P.J. has always had the ability to put together stretches of solid defense on his rookie contract; this past year, those stretches became elongated, more fine-tuned, and frankly expected.

He became Charlotte’s go-to stopper against a multitude of bigger creators, as well as a vital late clock player they trusted to switch on any and all offensive threats.

If you’d told me prior to last season that P.J. would have some possessions like this defending James Harden, I would’ve been pleasantly surprised.

He excelled at making second and third efforts, a staple in higher levels of defense. His footwork and positioning to make things harder earlier in a possession stood out.

There were times earlier on in his pro career that he could get worked by larger players or get caught off-balance, and while that still happens from time to time, the consistency was vastly improved. Especially considering he’s a bit smaller as a 4/5 with a bigger wingspan and lower base, leveraging his strength and angles is essential in defending man up.

This clip speaks well and volumes about what he was able to do with respect to versatility last season, toggling across multiple positions and responsibilities in one possession.

The initial switch on a tough screening angle with Mark Williams to kill the drive. Good positioning to deny Rudy Gobert an immediate duck in. The communication and quick scram with Williams to hand one another’s matchups back off.

Great slide to cut off Kyle Anderson’s attempt to go inside and stifle another drive, before staying home on Anderson’s up fake. He tags up Gobert when Williams and Hayward contain baseline before jumping back out to Anderson on a short close. He squeezes the gap on the final ball screen as LaMelo Ball calls for the switch, then gives Conley the, what appears to be, open look before jutting out to tip the shot.

This is the goods.

The only significant critique I’d have of Washington as a defender is that I’d love to see him use his hands in tandem with his feet more. That’s what typically separates the capable from the lockdown.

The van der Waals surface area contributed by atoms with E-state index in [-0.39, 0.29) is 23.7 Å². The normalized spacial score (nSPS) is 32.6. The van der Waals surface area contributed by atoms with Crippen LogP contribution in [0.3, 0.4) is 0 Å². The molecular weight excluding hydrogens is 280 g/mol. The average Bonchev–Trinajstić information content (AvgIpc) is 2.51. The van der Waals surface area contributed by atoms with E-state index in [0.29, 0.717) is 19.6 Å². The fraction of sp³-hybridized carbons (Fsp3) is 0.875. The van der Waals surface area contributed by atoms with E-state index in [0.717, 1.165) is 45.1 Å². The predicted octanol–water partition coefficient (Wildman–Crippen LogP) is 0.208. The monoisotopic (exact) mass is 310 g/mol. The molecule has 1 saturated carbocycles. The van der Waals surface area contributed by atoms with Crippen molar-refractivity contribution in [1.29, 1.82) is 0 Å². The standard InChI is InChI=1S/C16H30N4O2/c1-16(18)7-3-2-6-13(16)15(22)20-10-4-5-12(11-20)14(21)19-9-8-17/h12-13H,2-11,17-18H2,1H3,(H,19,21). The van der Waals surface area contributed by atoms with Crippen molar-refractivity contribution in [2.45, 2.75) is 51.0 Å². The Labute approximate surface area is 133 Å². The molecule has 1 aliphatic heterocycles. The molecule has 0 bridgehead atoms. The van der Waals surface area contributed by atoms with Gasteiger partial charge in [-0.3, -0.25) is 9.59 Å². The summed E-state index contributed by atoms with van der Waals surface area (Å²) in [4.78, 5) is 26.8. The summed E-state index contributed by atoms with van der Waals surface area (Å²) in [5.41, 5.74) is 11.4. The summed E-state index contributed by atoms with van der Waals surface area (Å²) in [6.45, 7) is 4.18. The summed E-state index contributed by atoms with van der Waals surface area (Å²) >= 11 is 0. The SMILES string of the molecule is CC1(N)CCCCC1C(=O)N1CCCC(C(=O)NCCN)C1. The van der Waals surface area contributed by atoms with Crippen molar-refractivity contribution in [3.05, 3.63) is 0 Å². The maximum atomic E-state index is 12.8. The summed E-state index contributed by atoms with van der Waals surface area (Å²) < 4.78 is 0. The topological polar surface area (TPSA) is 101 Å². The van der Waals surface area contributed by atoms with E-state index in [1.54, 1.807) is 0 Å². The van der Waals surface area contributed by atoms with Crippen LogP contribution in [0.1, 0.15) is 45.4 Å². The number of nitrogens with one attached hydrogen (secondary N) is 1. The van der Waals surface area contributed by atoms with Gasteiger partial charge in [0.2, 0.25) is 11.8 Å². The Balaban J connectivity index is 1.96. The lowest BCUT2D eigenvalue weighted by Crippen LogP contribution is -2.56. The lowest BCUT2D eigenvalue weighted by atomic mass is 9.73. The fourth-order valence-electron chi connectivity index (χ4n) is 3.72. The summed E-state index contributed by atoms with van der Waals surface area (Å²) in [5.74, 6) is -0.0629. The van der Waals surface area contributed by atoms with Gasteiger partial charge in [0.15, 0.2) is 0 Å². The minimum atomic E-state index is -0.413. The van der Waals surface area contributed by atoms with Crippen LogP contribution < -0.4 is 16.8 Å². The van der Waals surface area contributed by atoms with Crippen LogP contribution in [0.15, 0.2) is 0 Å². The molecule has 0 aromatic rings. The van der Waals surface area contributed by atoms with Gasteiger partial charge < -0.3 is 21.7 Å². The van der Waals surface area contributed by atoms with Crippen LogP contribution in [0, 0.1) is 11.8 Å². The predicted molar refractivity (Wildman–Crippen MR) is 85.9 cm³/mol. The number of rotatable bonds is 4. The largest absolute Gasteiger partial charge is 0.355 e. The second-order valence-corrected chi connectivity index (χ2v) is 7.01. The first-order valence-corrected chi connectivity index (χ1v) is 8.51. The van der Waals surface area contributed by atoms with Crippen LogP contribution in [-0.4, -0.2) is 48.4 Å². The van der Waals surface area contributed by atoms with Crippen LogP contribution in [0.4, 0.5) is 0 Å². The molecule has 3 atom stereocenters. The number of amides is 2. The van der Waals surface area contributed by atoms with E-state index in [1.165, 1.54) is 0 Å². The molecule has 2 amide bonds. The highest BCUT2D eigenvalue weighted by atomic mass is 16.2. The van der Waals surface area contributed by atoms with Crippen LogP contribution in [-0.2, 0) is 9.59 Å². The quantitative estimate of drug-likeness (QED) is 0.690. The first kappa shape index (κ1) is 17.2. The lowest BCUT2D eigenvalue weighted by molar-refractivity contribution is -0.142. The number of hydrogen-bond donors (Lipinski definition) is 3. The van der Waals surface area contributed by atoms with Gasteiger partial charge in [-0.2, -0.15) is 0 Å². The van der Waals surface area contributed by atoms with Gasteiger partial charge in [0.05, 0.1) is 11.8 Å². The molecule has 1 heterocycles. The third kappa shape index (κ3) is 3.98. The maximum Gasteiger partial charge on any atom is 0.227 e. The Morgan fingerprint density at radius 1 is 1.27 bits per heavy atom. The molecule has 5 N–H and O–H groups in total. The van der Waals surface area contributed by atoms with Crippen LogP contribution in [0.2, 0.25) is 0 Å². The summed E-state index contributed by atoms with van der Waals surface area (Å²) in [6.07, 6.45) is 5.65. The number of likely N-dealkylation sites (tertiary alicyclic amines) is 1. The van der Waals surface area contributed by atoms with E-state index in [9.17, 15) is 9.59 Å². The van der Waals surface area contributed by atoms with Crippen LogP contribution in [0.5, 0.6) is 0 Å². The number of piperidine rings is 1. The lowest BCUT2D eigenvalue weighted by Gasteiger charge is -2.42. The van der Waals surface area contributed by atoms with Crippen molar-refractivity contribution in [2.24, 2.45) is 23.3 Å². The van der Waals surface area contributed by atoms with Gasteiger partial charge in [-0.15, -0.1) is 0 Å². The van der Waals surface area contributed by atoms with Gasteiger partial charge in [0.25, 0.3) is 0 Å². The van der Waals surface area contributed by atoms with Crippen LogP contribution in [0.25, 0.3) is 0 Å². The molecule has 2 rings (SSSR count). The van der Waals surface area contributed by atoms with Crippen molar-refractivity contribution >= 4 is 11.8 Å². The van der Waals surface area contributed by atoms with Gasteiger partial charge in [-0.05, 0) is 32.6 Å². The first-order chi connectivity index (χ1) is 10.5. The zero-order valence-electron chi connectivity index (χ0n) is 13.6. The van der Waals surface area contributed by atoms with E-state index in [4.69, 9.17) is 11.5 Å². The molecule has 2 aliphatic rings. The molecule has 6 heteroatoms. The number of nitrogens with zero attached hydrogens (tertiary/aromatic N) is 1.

He defended Paolo Banchero well at times during this game, but this is a showcase of that factor and the difference it could make.

All it takes is half a wrong step, and a player with Banchero’s burst and craft is getting into the paint. Washington can get away more with using his chest to ward off and recovering with length when he has the baseline to his side, but in the middle of the floor, finding a way to get more handy without fouling could help him pivot to an even higher level of defense.

He often doesn’t meet his man first at the point of attack, which isn’t inherently a bad thing, but against some of the best and most explosive creators in the league, finding some extra wiggle room with physicality could prove beneficial.

Washington already took the steps this past season to develop into a legitimately versatile frontcourt player for the Hornets, while still having a wealth of room to grow outwards. It seems likely that he’ll be back in Charlotte next season given how restricted free agency tends to play out, but it’s worth pointing out that he’s on track to become one of the brighter young role players in the league, a solid starter at a remarkably hard position to establish that notion.

With even more skill development and honing, I wouldn’t rule out P.J. Washington having a sub-All-Star level impact as he works into his prime.